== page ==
In this week’s digest, we dive into the biggest cyber security stories, including a ransomware attack on audio giant Bose and the group behind the SolarWinds hack’s latest attack. Keep reading to find out the latest and biggest cyber security stories.
High-end audio maker Bose announced that they suffered a ransomware attack, which began in March. Bose has claimed they were able to conduct a successful incident response without paying the ransom demand. However, the attackers were able to access company data, including employee files. Dark Web monitoring had not shown any indication that the impacted employee’s data has been leaked or sold online yet.
On Wednesday, officials announced that attackers accessed the data of several Japanese agencies via Fujitsu’s “ProjectWEB” information sharing tool. By gaining unauthorized access to government systems via the tool, attackers could obtain at least 76,000 email addresses and proprietary information, including the email system settings. Since Wednesday, Fujitsu suspended its ProjectWEB portal while the attack is investigated. It is not yet clear if the incident is the result of a vulnerability exploit or a targeted supply-chain attack.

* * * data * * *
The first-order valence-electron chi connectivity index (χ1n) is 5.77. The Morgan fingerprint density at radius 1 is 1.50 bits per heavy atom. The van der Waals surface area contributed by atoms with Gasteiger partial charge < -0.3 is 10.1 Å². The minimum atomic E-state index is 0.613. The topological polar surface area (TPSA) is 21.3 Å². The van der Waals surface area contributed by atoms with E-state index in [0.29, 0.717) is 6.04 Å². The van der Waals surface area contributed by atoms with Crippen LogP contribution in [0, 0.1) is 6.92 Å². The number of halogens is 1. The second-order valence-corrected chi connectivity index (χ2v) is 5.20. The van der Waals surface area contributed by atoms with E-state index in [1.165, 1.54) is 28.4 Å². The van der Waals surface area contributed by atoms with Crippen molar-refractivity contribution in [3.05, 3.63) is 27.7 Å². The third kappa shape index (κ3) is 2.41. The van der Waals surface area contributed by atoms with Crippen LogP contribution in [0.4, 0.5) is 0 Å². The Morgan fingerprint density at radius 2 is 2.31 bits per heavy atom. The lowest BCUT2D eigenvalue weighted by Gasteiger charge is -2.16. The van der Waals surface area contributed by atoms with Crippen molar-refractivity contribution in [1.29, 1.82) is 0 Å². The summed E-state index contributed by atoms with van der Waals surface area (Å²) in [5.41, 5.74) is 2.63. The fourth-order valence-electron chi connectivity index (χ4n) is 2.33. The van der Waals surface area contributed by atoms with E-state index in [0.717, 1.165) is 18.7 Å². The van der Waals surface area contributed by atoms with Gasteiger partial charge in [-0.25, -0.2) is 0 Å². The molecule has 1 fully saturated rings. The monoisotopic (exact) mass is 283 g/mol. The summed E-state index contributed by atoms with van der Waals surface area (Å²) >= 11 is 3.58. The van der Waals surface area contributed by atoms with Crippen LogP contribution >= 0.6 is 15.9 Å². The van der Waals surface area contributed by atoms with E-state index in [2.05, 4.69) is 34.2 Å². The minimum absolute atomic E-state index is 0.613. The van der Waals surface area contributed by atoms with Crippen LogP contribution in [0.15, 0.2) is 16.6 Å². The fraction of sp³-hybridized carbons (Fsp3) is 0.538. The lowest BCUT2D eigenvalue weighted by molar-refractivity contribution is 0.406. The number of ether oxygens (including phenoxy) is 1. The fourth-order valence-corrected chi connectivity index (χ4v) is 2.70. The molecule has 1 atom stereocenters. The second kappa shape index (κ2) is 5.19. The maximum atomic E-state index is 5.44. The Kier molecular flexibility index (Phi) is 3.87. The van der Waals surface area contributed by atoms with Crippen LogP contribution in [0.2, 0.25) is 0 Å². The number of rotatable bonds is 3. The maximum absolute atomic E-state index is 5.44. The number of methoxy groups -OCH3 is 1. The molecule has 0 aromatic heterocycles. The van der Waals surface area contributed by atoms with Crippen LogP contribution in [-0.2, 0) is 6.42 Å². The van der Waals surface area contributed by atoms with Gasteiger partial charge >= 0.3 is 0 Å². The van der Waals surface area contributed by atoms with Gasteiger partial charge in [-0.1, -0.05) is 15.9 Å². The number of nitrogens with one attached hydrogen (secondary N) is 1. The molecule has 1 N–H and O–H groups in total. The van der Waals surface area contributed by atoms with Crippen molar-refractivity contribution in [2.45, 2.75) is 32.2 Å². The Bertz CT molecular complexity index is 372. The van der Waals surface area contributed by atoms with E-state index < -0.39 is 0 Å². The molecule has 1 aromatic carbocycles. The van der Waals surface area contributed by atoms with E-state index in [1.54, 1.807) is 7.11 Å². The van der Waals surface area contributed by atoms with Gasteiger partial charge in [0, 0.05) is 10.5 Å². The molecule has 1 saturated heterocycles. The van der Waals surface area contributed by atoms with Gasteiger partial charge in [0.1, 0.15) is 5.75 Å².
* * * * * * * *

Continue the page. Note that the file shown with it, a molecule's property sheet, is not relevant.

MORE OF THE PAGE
This week Canada Post confirms a data breach following a third-party supplier ransomware attack. Canada Post is the primary postal operator in Canada, serving 16.5 million Canadian residential and business addresses. Canada Post disclosed that a third-party supplier named Commport Communications suffered a ransomware attack, affecting 44 Canada Post commercial customers and 950,000 receiving customers. They do not believe that any financial information was breached.
Authorities seized “The Parallel World” marketplace this week in an operation conducted by the French National Directorate of Intelligence and Customs Investigations. This is the third dark web marketplace dismantled over the past four years. The site administrators were arrested, and the marketplace’s activities were disrupted. According to French investigators, threat actors used the site to sell carding data, narcotics, forged documents, and weapons. Authorities intend to investigate the seized data and charge the site’s users.
This week Microsoft has released a warning of Russian-backed group, Nobelium, who conducted a phishing campaign impersonating USAID. Nobelium is best known for the SolarWinds supply-chain hack. The Nobelium group have been able to take control of the account used by USAID on the email marketing platform “Constant Contact”. The attackers conducted a phishing campaign targeting 3,000 accounts, including government agencies and think tanks.